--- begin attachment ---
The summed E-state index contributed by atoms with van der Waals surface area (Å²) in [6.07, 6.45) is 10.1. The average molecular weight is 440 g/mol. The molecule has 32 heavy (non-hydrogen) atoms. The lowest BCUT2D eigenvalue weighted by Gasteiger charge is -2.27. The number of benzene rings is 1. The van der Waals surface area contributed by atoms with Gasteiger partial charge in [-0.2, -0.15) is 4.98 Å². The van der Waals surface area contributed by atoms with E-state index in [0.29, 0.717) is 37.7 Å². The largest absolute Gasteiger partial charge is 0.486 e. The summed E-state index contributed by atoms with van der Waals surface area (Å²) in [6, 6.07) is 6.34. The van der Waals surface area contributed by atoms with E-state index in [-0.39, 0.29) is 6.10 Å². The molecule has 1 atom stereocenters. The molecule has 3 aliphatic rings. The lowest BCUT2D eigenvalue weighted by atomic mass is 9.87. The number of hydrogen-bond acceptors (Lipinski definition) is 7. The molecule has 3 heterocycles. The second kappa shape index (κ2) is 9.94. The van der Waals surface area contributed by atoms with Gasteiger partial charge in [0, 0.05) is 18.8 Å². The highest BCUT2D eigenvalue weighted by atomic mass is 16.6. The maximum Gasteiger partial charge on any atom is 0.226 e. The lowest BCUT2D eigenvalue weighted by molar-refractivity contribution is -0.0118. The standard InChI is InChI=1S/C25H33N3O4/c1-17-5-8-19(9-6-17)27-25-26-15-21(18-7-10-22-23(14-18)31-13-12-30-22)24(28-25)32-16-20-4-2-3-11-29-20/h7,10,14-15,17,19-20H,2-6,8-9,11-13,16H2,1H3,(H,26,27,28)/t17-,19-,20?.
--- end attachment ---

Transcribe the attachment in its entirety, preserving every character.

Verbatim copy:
The summed E-state index contributed by atoms with van der Waals surface area (Å²) in [6.07, 6.45) is 10.1. The average molecular weight is 440 g/mol. The molecule has 32 heavy (non-hydrogen) atoms. The lowest BCUT2D eigenvalue weighted by Gasteiger charge is -2.27. The number of benzene rings is 1. The van der Waals surface area contributed by atoms with Gasteiger partial charge in [-0.2, -0.15) is 4.98 Å². The van der Waals surface area contributed by atoms with E-state index in [0.29, 0.717) is 37.7 Å². The largest absolute Gasteiger partial charge is 0.486 e. The summed E-state index contributed by atoms with van der Waals surface area (Å²) in [6, 6.07) is 6.34. The van der Waals surface area contributed by atoms with E-state index in [-0.39, 0.29) is 6.10 Å². The molecule has 1 atom stereocenters. The molecule has 3 aliphatic rings. The lowest BCUT2D eigenvalue weighted by atomic mass is 9.87. The number of hydrogen-bond acceptors (Lipinski definition) is 7. The molecule has 3 heterocycles. The second kappa shape index (κ2) is 9.94. The van der Waals surface area contributed by atoms with Gasteiger partial charge in [0, 0.05) is 18.8 Å². The highest BCUT2D eigenvalue weighted by atomic mass is 16.6. The maximum Gasteiger partial charge on any atom is 0.226 e. The lowest BCUT2D eigenvalue weighted by molar-refractivity contribution is -0.0118. The standard InChI is InChI=1S/C25H33N3O4/c1-17-5-8-19(9-6-17)27-25-26-15-21(18-7-10-22-23(14-18)31-13-12-30-22)24(28-25)32-16-20-4-2-3-11-29-20/h7,10,14-15,17,19-20H,2-6,8-9,11-13,16H2,1H3,(H,26,27,28)/t17-,19-,20?.